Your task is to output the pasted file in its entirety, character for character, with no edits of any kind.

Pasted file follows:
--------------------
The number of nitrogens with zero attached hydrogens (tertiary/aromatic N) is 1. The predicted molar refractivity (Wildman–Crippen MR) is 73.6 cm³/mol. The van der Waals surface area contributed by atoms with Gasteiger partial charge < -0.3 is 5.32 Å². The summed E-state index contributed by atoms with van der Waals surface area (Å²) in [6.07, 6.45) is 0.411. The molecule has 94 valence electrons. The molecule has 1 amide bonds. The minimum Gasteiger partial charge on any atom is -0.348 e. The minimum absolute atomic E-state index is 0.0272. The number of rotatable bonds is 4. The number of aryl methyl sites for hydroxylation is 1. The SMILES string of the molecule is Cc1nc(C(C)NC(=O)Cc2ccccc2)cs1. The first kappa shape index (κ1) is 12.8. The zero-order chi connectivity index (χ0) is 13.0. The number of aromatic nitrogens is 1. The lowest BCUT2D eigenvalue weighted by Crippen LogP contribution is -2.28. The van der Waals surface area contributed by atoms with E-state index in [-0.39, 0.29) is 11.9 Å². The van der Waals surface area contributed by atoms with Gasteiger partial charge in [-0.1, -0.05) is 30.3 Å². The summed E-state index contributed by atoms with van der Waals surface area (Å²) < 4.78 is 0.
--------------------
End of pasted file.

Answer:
The number of nitrogens with zero attached hydrogens (tertiary/aromatic N) is 1. The predicted molar refractivity (Wildman–Crippen MR) is 73.6 cm³/mol. The van der Waals surface area contributed by atoms with Gasteiger partial charge < -0.3 is 5.32 Å². The summed E-state index contributed by atoms with van der Waals surface area (Å²) in [6.07, 6.45) is 0.411. The molecule has 94 valence electrons. The molecule has 1 amide bonds. The minimum Gasteiger partial charge on any atom is -0.348 e. The minimum absolute atomic E-state index is 0.0272. The number of rotatable bonds is 4. The number of aryl methyl sites for hydroxylation is 1. The SMILES string of the molecule is Cc1nc(C(C)NC(=O)Cc2ccccc2)cs1. The first kappa shape index (κ1) is 12.8. The zero-order chi connectivity index (χ0) is 13.0. The number of aromatic nitrogens is 1. The lowest BCUT2D eigenvalue weighted by Crippen LogP contribution is -2.28. The van der Waals surface area contributed by atoms with E-state index in [-0.39, 0.29) is 11.9 Å². The van der Waals surface area contributed by atoms with Gasteiger partial charge in [-0.1, -0.05) is 30.3 Å². The summed E-state index contributed by atoms with van der Waals surface area (Å²) < 4.78 is 0.